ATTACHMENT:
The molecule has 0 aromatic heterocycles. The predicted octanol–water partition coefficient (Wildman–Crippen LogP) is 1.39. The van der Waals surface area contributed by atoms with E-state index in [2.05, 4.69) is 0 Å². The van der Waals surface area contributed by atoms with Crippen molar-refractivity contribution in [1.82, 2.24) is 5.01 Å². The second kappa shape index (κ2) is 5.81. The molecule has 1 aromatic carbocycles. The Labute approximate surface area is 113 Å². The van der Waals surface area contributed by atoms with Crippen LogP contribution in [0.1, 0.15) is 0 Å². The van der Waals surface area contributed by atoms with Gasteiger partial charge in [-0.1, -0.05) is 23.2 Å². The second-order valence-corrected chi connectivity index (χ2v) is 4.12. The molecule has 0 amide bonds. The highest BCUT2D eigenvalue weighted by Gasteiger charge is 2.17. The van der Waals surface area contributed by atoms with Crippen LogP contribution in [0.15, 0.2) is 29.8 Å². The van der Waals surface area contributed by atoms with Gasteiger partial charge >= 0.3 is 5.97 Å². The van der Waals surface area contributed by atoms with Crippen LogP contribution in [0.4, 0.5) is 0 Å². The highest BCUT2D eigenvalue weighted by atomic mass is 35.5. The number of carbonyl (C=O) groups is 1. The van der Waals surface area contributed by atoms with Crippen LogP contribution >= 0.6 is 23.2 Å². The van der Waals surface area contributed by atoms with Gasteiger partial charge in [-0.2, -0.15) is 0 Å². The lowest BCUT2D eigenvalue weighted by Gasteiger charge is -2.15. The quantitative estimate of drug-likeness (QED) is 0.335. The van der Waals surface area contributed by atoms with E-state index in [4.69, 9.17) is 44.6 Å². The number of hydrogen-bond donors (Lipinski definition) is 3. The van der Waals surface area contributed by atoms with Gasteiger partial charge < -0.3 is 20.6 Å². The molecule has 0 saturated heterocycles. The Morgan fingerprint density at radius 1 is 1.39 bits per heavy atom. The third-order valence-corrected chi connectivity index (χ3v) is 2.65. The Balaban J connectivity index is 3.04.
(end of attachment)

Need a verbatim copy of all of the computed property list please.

The molecule has 0 aromatic heterocycles. The predicted octanol–water partition coefficient (Wildman–Crippen LogP) is 1.39. The van der Waals surface area contributed by atoms with E-state index in [2.05, 4.69) is 0 Å². The van der Waals surface area contributed by atoms with Crippen molar-refractivity contribution in [1.82, 2.24) is 5.01 Å². The second kappa shape index (κ2) is 5.81. The molecule has 1 aromatic carbocycles. The Labute approximate surface area is 113 Å². The van der Waals surface area contributed by atoms with Crippen LogP contribution in [0.1, 0.15) is 0 Å². The van der Waals surface area contributed by atoms with Gasteiger partial charge in [-0.1, -0.05) is 23.2 Å². The second-order valence-corrected chi connectivity index (χ2v) is 4.12. The molecule has 0 amide bonds. The highest BCUT2D eigenvalue weighted by Gasteiger charge is 2.17. The van der Waals surface area contributed by atoms with Crippen LogP contribution in [0.15, 0.2) is 29.8 Å². The van der Waals surface area contributed by atoms with Gasteiger partial charge >= 0.3 is 5.97 Å². The van der Waals surface area contributed by atoms with Crippen LogP contribution in [0.4, 0.5) is 0 Å². The highest BCUT2D eigenvalue weighted by atomic mass is 35.5. The number of carbonyl (C=O) groups is 1. The van der Waals surface area contributed by atoms with Crippen LogP contribution >= 0.6 is 23.2 Å². The van der Waals surface area contributed by atoms with Gasteiger partial charge in [-0.2, -0.15) is 0 Å². The lowest BCUT2D eigenvalue weighted by Gasteiger charge is -2.15. The quantitative estimate of drug-likeness (QED) is 0.335. The van der Waals surface area contributed by atoms with E-state index in [4.69, 9.17) is 44.6 Å². The number of hydrogen-bond donors (Lipinski definition) is 3. The van der Waals surface area contributed by atoms with Gasteiger partial charge < -0.3 is 20.6 Å². The molecule has 0 saturated heterocycles. The Morgan fingerprint density at radius 1 is 1.39 bits per heavy atom. The third-order valence-corrected chi connectivity index (χ3v) is 2.65. The Balaban J connectivity index is 3.04.